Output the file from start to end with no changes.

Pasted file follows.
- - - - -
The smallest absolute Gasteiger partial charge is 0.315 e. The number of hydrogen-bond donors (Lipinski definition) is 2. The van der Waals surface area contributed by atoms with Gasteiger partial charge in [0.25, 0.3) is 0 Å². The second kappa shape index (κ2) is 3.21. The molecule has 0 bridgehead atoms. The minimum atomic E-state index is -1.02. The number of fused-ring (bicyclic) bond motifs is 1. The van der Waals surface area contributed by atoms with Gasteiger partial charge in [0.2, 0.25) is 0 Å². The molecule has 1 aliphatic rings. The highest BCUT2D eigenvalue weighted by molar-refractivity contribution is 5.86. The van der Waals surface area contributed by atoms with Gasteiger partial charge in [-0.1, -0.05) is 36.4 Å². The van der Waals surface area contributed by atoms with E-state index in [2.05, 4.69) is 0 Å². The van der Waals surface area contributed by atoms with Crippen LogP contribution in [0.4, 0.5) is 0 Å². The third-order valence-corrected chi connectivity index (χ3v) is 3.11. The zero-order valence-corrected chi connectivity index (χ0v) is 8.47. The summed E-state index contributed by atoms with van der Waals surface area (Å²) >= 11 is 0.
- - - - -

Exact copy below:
The smallest absolute Gasteiger partial charge is 0.315 e. The number of hydrogen-bond donors (Lipinski definition) is 2. The van der Waals surface area contributed by atoms with Gasteiger partial charge in [0.25, 0.3) is 0 Å². The second kappa shape index (κ2) is 3.21. The molecule has 0 bridgehead atoms. The minimum atomic E-state index is -1.02. The number of fused-ring (bicyclic) bond motifs is 1. The van der Waals surface area contributed by atoms with Gasteiger partial charge in [0.2, 0.25) is 0 Å². The molecule has 1 aliphatic rings. The highest BCUT2D eigenvalue weighted by molar-refractivity contribution is 5.86. The van der Waals surface area contributed by atoms with Gasteiger partial charge in [-0.1, -0.05) is 36.4 Å². The van der Waals surface area contributed by atoms with E-state index in [2.05, 4.69) is 0 Å². The van der Waals surface area contributed by atoms with Crippen LogP contribution in [0.4, 0.5) is 0 Å². The third-order valence-corrected chi connectivity index (χ3v) is 3.11. The zero-order valence-corrected chi connectivity index (χ0v) is 8.47. The summed E-state index contributed by atoms with van der Waals surface area (Å²) >= 11 is 0.